147

I have an Angular2 component in that component it currently has a bunch fields that have @Input() applied before them to allow binding to that property, i.e.

@Input() allowDay: boolean;

What I would like to do is actually bind to a property with get/set, so that I can do some other logic in the setter, something like the following

_allowDay: boolean;
get allowDay(): boolean {
    return this._allowDay;
}
set allowDay(value: boolean) {
     this._allowDay = value;
     this.updatePeriodTypes();
}

how would I do this in Angular2?

Based on Thierry Templier suggestion I changed it to, but that throws the error Can't bind to 'allowDay' since it isn't a known native property :

//@Input() allowDay: boolean;
_allowDay: boolean;
get allowDay(): boolean {
    return this._allowDay;
}
@Input('allowDay') set allowDay(value: boolean) {
    this._allowDay = value;
    this.updatePeriodTypes();
}
  • How and where to do you bind to [allowDay]="....". If the field (setter) name and the property name you want to use for binding are the same, you can omit the parameter for @Input(...)`. – Günter Zöchbauer Apr 16 '16 at 10:29
  • I would be curious to see how yo set up your unit test if you went the route of using get set as shown in the accepted answer. – Winnemucca Jan 8 '18 at 22:12
  • 1
    Whatever you end up doing make sure to put a breakpoint, or debug statement, or counter inside your setter to make sure it is only firing once as expected. I just found mine was being updated for every change detection run causing horrible performance and quirky behavior. – Simon_Weaver Feb 14 '18 at 23:53
234

You could set the @Input on the setter directly, as described below:

_allowDay: boolean;
get allowDay(): boolean {
    return this._allowDay;
}

@Input('allowDay')
set allowDay(value: boolean) {
    this._allowDay = value;
    this.updatePeriodTypes();
}

See this plunkr: https://plnkr.co/edit/6miSutgTe9sfEMCb8N4p?p=preview.

  • I get the following error Can't bind to 'allowDay' since it isn't a known native property. See updated question for exactly what I changed the code to – Paul Cavacas Apr 15 '16 at 18:07
  • Are you sure? It works for me. I added a plunkr. Perhaps you forgot to add the directive into the directives attribute of the component where you want to use it... I updated my answer. – Thierry Templier Apr 16 '16 at 6:57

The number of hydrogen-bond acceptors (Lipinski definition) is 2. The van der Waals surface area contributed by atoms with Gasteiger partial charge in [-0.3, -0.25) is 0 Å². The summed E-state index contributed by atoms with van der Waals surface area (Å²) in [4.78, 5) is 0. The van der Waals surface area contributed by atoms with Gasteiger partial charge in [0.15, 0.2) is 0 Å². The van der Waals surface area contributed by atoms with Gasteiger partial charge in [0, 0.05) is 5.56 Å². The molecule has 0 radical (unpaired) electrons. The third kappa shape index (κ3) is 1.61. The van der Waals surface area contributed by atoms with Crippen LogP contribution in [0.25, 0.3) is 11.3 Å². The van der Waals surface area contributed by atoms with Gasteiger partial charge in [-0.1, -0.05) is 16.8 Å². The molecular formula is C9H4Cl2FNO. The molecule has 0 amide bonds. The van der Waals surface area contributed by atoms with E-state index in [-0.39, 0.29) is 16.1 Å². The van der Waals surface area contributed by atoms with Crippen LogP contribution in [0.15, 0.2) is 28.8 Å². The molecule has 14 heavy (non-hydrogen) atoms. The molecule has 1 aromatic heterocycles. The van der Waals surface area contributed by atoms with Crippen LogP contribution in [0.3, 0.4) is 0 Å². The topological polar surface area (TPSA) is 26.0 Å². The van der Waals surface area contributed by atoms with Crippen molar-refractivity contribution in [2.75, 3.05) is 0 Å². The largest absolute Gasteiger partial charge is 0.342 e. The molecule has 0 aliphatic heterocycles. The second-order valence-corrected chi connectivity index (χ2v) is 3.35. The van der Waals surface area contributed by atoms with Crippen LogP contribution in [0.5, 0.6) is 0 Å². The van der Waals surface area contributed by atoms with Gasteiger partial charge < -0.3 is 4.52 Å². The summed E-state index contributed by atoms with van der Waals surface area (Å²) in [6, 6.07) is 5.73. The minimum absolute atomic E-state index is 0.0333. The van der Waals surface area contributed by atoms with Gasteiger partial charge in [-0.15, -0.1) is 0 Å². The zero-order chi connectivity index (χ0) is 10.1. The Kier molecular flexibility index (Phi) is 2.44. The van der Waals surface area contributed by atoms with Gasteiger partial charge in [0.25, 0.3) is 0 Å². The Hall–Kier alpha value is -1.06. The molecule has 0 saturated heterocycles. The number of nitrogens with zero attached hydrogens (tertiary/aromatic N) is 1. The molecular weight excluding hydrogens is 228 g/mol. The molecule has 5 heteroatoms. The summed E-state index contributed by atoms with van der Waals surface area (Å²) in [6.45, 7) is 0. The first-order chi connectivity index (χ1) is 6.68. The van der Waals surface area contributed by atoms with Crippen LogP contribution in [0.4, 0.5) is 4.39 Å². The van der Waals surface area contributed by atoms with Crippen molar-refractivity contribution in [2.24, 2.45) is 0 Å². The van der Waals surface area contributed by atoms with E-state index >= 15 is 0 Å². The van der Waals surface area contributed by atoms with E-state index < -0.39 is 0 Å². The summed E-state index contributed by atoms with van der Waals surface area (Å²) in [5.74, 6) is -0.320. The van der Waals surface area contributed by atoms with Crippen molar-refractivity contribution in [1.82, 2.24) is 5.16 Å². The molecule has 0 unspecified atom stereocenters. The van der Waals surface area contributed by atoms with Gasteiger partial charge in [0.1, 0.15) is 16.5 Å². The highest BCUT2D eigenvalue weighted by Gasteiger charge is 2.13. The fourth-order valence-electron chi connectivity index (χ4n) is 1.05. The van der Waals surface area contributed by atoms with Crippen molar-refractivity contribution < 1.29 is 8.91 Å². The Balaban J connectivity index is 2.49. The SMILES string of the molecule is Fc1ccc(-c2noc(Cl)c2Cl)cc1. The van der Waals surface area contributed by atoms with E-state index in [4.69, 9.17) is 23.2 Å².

• 1
    This is a bad idea because if you use the setter, ngOnChanges doesn't fire. – user2867288 Feb 14 '18 at 15:44
  • 4
    On angular Fundamentals pages – PaulCo Mar 15 '18 at 12:40
  • 9
    WARNING: The setter will NOT be triggered by mutations to values which are passed by reference (i.e. pushing to an array, mutating an object, etc.). You would need to replace the whole value being passed as an Input for the setter to trigger again. – Nickofthyme Nov 16 '18 at 14:54
52

If you are mainly interested in implementing logic to the setter only:

import { Component, Input, OnChanges, SimpleChanges } from '@angular/core';

// [...]

export class MyClass implements OnChanges {
  @Input() allowDay: boolean;

  ngOnChanges(changes: SimpleChanges): void {
    if(changes['allowDay']) {
      this.updatePeriodTypes();
    }
  }
}

The import of SimpleChanges is not needed if it doesn't matter which input property was changed or if you have only one input property.

Angular Doc: OnChanges

otherwise:

private _allowDay: boolean;

@Input() set allowDay(value: boolean) {
  this._allowDay = value;
  this.updatePeriodTypes();
}
get allowDay(): boolean {
  // other logic
  return this._allowDay;
}
  • Just curious, is there any benefit for using ngOnChanges vs not using the set property if you are only interested on a setter logic? – Mese Jun 22 '17 at 8:52
  • 4
    There is no difference in "using ngOnChanges vs not using set"... ;) Joking aside: One benefit is, if your component has multiple @Input properties and you want to call a routine when any of them has changed. So less code needed. – Martin Schneider Jun 22 '17 at 14:35
  • Ups, had a typo hehe. But ok, thought it might had more relevance. Thanks for the answer tho :) – Mese Jun 23 '17 at 8:25
  • 1
    @MA-Maddin I suppose you could also set a debounced observable if you were expecting multiple changes all at the same time that would each result in a routine needing to be run. – Simon_Weaver Jan 18 '18 at 23:02
  • ngOnChanges approach is great!! Good answer. If the value being set cannot be private e.g. it's used as binding in the template, The _propertyName setter/private naming convention becomes inconsistent . ngOnChanges gets around this perfectly – Drenai May 15 '18 at 19:32
6

@Paul Cavacas, I had the same issue and I solved by setting the Input() decorator above the getter.

  @Input('allowDays')
  get in(): any {
    return this._allowDays;
  }

  //@Input('allowDays')
  // not working
  set in(val) {
    console.log('allowDays = '+val);
    this._allowDays = val;
  }

See this plunker: https://plnkr.co/edit/6miSutgTe9sfEMCb8N4p?p=preview

1

Updated accepted answer to angular 7.0.1 on stackblitz here: https://stackblitz.com/edit/angular-inputsetter?embed=1&file=src/app/app.component.ts

directives are no more in Component decorator options. So I have provided sub directive to app module.

thank you @thierry-templier!

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